Momo (novel)  

From The Art and Popular Culture Encyclopedia

Jump to: navigation, search

Related e

Google
Wikipedia
Wiktionary
Wiki Commons
Wikiquote
Wikisource
YouTube
Shop


Featured:
Train wreck at Montparnasse (October 22, 1895) by Studio Lévy and Sons.
Enlarge
Train wreck at Montparnasse (October 22, 1895) by Studio Lévy and Sons.

Momo, also known as The Grey Gentlemen or The Men in Grey, is a fantasy novel by Michael Ende, published in 1973. It is about the concept of time and how it is used by humans in modern societies. The full title in German translates to Momo, or the strange story of the time-thieves and the child who brought the stolen time back to the people".

Plot summary

In the ruins of an amphitheatre just outside an unnamed Italian city lives Momo, a little girl of mysterious origin. She is remarkable in the neighbourhood because she has the extraordinary ability to listen — really listen. By simply being with people and listening to them, she can help them find answers to their problems, make up with each other, and think of fun games. The expression "go and see Momo!" has become synonymous with panacea and Momo has become the friend of everyone, especially honest street-cleaner Beppo and poetic tour guide Guido (also known as "GiGi Thompson").

This pleasant atmosphere is spoiled by the arrival of the Men in Grey. These strange individuals represent the Timesavings Bank and promote the idea of timesaving among the population, time which can be deposited to the Bank and returned to the client later with interest. They then make people forget all about them but not about the resolution to save as much time as possible "for later use". Gradually, the sinister influence of the Men in Grey affects the whole city: life becomes sterile, devoid of all things considered time-wasting, like art, imagination or even sleeping. Buildings and clothing are made exactly the same for everyone and the rhythms of life become hectic. In reality, the more time people save, the less they have. The time they save is actually lost to them; instead, it is consumed by the Men in Grey in the form of cigars, made from the dried petals of the hour-lilies that represent time. Without these cigars the Men in Grey cannot exist.

Momo, however, is a wrench in the plans of the Timesaving Bank thanks to her special personality. The Men in Grey try various plans to take care of her, but they all fail. When even her closest friends fall under the influence of the Men in Grey in one way or another, Momo's only hope to save the time of mankind is the personification of Time Professor Secundus Minutus Hora( the sharp minded would have noticed- Second Minute Hour) and Cassiopeia, a tortoise which can communicate through writing on her shell and can see thirty minutes into the future. Momo's adventure will take her from the depths of her heart, where her own time flows from in the form of lovely hour-lilies, to the lair of the Men in Grey themselves, where the time people believe they save is hoarded.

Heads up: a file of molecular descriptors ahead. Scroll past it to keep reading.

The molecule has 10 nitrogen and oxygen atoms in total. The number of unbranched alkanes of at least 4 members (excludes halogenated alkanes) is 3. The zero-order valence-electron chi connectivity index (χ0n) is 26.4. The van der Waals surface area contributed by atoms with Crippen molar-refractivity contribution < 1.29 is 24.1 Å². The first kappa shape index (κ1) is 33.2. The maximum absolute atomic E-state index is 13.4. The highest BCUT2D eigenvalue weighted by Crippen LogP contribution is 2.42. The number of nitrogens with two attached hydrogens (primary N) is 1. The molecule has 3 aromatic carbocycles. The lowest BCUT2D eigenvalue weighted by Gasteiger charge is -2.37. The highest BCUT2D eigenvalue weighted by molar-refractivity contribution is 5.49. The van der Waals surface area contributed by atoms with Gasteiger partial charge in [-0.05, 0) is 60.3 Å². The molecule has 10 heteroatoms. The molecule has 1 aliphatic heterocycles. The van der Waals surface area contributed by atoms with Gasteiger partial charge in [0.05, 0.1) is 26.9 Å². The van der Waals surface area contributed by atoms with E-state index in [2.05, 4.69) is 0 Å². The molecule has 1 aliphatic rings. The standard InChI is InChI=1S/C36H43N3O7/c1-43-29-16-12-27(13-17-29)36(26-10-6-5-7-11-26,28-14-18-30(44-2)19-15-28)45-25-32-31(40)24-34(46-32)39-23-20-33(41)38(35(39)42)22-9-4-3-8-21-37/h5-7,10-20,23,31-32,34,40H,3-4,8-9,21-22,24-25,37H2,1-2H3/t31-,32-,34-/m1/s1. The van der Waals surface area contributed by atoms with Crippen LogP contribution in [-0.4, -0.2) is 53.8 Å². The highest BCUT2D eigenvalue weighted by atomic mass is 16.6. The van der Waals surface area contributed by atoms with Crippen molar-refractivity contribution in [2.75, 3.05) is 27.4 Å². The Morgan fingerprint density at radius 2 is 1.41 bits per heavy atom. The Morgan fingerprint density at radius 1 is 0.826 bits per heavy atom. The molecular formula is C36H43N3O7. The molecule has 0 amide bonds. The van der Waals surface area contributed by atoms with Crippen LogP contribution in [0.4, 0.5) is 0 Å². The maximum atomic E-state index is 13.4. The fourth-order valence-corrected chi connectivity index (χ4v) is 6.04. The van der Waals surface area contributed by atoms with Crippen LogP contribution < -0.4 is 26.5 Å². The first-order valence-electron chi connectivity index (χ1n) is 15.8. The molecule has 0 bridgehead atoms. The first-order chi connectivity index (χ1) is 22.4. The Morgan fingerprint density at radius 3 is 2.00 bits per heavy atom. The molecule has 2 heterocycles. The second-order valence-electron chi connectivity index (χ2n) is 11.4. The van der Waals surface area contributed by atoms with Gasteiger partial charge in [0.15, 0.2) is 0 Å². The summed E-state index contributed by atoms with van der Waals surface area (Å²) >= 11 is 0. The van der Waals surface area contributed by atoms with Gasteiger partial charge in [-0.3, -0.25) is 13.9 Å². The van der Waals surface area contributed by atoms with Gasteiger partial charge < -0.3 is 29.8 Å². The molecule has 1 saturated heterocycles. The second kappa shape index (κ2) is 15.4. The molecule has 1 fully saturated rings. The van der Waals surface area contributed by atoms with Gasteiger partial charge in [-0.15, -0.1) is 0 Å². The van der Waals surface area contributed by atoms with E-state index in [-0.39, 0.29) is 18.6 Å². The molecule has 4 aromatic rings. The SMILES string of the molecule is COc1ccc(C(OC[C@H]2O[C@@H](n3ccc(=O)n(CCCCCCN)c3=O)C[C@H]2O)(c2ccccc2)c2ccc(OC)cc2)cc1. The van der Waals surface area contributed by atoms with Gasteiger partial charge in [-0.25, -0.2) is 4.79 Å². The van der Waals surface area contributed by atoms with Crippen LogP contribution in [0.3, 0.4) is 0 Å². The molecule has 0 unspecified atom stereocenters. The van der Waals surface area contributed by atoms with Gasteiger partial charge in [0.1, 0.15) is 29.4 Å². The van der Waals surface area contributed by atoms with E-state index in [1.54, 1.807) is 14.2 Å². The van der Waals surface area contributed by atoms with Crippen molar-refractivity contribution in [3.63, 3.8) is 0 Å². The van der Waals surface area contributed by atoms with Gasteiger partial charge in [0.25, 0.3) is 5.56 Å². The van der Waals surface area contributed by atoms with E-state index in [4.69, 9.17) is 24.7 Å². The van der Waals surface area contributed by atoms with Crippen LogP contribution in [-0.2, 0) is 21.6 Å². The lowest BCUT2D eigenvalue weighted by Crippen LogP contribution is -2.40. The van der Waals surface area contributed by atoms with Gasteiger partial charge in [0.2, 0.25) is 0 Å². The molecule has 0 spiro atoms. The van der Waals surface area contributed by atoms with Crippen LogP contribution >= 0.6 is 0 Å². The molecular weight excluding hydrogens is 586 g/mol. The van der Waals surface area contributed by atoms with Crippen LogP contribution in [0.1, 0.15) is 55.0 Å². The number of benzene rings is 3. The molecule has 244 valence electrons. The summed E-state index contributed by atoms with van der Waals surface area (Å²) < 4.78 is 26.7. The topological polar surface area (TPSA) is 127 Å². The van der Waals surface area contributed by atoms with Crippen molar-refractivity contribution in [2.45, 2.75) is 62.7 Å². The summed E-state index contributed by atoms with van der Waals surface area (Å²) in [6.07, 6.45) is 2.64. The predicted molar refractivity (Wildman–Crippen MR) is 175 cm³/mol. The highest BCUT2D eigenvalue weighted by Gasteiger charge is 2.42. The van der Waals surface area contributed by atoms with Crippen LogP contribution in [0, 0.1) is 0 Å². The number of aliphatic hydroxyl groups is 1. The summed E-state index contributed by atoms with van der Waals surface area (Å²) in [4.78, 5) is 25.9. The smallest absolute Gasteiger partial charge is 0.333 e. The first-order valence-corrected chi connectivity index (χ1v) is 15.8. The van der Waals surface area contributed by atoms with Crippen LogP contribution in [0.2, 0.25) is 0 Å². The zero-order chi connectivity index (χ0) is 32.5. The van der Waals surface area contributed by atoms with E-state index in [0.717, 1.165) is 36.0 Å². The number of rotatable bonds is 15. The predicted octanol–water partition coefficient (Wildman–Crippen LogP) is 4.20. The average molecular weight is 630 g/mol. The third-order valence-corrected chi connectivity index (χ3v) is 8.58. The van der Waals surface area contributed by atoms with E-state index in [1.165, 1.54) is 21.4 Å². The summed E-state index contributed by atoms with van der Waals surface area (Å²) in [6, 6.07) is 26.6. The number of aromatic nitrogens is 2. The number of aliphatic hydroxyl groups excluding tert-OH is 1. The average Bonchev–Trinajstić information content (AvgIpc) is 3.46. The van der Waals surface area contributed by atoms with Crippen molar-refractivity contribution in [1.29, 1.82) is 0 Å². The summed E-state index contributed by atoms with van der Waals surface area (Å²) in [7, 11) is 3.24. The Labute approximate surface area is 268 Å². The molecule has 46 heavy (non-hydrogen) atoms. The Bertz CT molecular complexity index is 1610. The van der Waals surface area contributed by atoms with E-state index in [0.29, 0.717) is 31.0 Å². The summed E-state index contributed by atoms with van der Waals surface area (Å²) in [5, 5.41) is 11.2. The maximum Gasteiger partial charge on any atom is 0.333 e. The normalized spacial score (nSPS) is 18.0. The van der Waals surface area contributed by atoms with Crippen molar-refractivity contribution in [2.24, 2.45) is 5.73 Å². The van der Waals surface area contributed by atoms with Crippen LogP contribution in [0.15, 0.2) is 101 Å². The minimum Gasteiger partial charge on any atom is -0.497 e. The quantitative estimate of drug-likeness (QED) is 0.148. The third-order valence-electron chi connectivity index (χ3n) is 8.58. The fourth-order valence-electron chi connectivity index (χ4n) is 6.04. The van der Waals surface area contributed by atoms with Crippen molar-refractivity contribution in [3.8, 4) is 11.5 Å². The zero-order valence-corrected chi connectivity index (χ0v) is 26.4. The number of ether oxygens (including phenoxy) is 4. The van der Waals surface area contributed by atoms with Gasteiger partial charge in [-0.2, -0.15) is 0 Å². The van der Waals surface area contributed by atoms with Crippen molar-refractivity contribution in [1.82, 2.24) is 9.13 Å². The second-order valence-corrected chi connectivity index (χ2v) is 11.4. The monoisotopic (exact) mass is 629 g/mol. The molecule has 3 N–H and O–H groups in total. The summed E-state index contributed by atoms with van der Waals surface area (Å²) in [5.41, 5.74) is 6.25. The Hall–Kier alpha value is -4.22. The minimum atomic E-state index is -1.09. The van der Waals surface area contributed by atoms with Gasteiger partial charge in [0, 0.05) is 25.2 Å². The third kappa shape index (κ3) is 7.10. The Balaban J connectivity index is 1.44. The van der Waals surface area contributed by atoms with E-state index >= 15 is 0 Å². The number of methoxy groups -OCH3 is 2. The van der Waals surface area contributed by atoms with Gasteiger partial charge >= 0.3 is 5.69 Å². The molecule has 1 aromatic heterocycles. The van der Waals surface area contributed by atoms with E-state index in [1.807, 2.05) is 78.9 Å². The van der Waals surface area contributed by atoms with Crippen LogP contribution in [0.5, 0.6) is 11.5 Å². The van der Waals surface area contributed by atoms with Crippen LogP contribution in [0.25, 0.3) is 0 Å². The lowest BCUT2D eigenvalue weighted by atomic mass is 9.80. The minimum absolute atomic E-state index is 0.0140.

Major themes

Like his well-known work The Neverending Story, Michael Ende uses fantasy and symbolism to deal with real world matters such as the nature and importance of time, the power of stories, friendship, compassion and the value of the small but pleasant things that make life more worth living. For these reasons Momo is a popular work of Ende, right after The Neverending Story.

The main theme of Momo can be seen as a criticism of consumerism and stress. It describes the personal and social losses produced by unnecessary consumption, and the danger to be driven by a hidden interest group with enough power to induce people into this life style. Michael Ende has also claimed to have had the concept of aging money in mind when writing Momo.

Childhood is also an important subject in many of Ende's books. In Momo it is used to offer contrast with the adult society. As children have "all the time in the world", they are a difficult target for the Men in Grey: children can't be convinced that their games are time-wasting. The author uses a mockery of Barbie doll and other expensive toys as symbols to show how anyone can be persuaded, even indirectly, into consumerism.




Unless indicated otherwise, the text in this article is either based on Wikipedia article "Momo (novel)" or another language Wikipedia page thereof used under the terms of the GNU Free Documentation License; or on original research by Jahsonic and friends. See Art and Popular Culture's copyright notice.

Personal tools